The Best Debt

The best type of debt is debt that builds wealth over the long run, and the No. 1 example of that is mortgage debt.

"Home values have increased an average of 6.5 percent a year over the past 30 years," says Bach. "So when you borrow to buy a home, chances are that's good debt. You'll build value."

Bach heavily promotes the idea of homeownership, saying that everyone needs to own where they live. "About 40 percent of Americans are renters," says Bach, "and the fastest way to wealth in America is buying where you live."

Bach cites some shocking numbers to back this up. "The average renter has a median net worth of $4,000, and the average homeowner has a median net worth of about $150,000."

Manning also emphasizes what a good time this is to build wealth through debt. "This is the most advantageous time ever to be in debt," says Manning, "in terms of opportunities to get low-interest loans or to renegotiate or refinance."

Duh, Debt?

One of the reasons so many Americans seem mired in bad debt (Bach reports that the average American carries approximately $8,400 in credit card debt) is that financial education is pratically nonexistent. "This type of commonsense stuff isn't taught in school," says Bach, "and most Americans don't realize how bad high-rate credit cards are hurting them."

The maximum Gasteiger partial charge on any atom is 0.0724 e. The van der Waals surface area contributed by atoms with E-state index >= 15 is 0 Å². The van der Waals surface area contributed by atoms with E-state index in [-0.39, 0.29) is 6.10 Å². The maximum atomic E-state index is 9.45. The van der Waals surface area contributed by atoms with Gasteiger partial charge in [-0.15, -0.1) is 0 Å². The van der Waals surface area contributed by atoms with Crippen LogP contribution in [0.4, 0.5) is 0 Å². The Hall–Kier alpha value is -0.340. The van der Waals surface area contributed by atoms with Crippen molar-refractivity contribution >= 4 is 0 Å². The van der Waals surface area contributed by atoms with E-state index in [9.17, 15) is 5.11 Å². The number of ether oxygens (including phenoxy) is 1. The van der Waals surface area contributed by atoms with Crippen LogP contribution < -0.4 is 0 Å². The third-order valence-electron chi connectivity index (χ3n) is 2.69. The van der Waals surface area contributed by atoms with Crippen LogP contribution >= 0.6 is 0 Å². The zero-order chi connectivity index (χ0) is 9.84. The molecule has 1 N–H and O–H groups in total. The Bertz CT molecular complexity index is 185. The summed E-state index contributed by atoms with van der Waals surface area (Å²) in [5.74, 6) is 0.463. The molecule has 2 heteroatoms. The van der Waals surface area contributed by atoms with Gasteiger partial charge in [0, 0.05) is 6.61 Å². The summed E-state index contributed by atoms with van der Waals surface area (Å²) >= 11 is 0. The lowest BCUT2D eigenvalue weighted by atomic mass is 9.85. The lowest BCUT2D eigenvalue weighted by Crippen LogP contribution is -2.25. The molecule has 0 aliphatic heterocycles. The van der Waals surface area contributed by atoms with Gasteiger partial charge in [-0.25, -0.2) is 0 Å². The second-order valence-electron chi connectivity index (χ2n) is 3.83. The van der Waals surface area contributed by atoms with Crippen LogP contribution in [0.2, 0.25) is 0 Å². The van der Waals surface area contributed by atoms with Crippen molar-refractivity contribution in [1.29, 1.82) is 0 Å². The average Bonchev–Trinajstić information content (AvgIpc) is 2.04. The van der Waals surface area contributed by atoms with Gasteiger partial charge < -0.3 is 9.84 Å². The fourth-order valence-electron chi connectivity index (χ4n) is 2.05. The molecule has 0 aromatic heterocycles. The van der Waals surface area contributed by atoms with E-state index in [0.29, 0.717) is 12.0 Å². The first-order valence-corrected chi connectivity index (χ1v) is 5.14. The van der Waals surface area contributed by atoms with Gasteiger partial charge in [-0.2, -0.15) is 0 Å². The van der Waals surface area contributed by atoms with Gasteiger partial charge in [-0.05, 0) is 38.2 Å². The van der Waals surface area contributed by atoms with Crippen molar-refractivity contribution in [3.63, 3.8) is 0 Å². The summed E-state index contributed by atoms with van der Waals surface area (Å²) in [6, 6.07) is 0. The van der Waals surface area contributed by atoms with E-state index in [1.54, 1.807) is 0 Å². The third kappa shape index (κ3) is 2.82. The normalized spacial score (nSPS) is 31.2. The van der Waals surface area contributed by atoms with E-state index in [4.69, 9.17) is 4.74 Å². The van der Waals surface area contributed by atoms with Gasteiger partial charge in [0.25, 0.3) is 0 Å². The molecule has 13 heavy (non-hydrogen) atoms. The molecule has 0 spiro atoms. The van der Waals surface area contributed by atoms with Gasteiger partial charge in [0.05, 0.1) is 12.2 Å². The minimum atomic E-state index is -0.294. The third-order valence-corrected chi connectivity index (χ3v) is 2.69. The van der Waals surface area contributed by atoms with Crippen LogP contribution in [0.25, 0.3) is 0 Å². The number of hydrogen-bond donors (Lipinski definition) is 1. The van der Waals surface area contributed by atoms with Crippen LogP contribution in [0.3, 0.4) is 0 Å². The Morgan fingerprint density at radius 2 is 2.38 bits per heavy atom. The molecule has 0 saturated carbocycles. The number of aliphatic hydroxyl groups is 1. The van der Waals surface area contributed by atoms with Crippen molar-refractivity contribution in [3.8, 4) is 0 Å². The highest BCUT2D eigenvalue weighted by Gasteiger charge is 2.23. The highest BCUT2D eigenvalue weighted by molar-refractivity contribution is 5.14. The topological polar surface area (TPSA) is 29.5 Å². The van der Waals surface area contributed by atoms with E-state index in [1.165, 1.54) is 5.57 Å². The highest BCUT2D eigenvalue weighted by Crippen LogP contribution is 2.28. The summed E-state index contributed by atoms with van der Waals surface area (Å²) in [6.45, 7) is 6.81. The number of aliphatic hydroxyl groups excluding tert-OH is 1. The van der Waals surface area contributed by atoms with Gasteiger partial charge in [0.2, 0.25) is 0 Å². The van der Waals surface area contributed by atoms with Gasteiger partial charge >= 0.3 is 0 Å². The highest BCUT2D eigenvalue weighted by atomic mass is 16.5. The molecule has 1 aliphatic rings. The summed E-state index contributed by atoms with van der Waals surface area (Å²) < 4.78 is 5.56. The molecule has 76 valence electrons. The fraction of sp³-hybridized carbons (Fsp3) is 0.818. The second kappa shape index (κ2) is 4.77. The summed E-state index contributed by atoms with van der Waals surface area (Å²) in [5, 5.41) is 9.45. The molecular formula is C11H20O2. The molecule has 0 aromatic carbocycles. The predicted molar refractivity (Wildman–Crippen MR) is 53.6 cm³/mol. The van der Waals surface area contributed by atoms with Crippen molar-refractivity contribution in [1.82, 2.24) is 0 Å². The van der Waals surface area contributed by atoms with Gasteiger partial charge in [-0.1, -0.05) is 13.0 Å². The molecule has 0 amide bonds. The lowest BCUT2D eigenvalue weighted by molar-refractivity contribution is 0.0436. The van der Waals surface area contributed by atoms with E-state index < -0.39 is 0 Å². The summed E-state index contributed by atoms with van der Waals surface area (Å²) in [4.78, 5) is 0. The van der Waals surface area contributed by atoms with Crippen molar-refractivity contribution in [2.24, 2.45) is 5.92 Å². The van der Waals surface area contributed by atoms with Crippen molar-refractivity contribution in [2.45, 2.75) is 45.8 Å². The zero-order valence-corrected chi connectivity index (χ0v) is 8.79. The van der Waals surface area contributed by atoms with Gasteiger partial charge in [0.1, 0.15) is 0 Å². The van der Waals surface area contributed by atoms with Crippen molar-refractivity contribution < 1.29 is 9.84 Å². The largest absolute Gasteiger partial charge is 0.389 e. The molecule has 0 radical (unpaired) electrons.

Fitzgerald advises teaching your children the difference between good debt (debt that's used to buy assets that grow in value over time) and bad debt (debt that's used to buy things that will lose value) early on.

Gelb opts for a more hands-on approach. "Give your children an allowance (without strings) beginning when they're in kindergarten and offer them the opportunity to perform extra jobs around the house for money. Stop buying them everything, and teach them how to make choices with their own money-buying decisions." The mistakes they make will help them learn and grow.

"People are getting in debt before they have a job," says Manning. "Education is important. We used to encourage kids to save, and that has been missed. Students now refer to their credit cards as 'yuppie food stamps'. They see cards as entitlement, and see they will be in debt all their lives."